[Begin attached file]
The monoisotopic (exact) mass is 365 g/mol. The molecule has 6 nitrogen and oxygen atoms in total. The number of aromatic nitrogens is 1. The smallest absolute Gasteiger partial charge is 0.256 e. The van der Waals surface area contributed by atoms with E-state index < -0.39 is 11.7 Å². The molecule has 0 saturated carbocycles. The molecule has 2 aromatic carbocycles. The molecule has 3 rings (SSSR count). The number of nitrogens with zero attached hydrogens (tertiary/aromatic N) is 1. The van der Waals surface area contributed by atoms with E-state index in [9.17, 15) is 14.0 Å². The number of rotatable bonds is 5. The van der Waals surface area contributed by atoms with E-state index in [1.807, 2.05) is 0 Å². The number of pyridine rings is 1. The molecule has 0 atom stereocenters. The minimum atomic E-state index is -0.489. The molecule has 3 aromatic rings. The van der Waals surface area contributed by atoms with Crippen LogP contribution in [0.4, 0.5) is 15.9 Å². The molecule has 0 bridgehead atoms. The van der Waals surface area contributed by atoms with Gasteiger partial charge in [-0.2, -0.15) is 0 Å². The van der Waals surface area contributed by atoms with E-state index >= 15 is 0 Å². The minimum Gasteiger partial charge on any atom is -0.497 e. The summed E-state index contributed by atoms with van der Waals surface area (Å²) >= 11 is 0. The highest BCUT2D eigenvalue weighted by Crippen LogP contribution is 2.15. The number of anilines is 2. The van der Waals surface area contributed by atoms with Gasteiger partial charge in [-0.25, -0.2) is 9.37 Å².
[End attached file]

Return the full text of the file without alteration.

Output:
The monoisotopic (exact) mass is 365 g/mol. The molecule has 6 nitrogen and oxygen atoms in total. The number of aromatic nitrogens is 1. The smallest absolute Gasteiger partial charge is 0.256 e. The van der Waals surface area contributed by atoms with E-state index < -0.39 is 11.7 Å². The molecule has 0 saturated carbocycles. The molecule has 2 aromatic carbocycles. The molecule has 3 rings (SSSR count). The number of nitrogens with zero attached hydrogens (tertiary/aromatic N) is 1. The van der Waals surface area contributed by atoms with E-state index in [9.17, 15) is 14.0 Å². The number of rotatable bonds is 5. The van der Waals surface area contributed by atoms with E-state index in [1.807, 2.05) is 0 Å². The number of pyridine rings is 1. The molecule has 0 atom stereocenters. The minimum atomic E-state index is -0.489. The molecule has 3 aromatic rings. The van der Waals surface area contributed by atoms with Crippen LogP contribution in [0.4, 0.5) is 15.9 Å². The molecule has 0 bridgehead atoms. The van der Waals surface area contributed by atoms with Gasteiger partial charge in [-0.2, -0.15) is 0 Å². The van der Waals surface area contributed by atoms with E-state index >= 15 is 0 Å². The minimum Gasteiger partial charge on any atom is -0.497 e. The summed E-state index contributed by atoms with van der Waals surface area (Å²) >= 11 is 0. The highest BCUT2D eigenvalue weighted by Crippen LogP contribution is 2.15. The number of anilines is 2. The van der Waals surface area contributed by atoms with Gasteiger partial charge in [-0.25, -0.2) is 9.37 Å².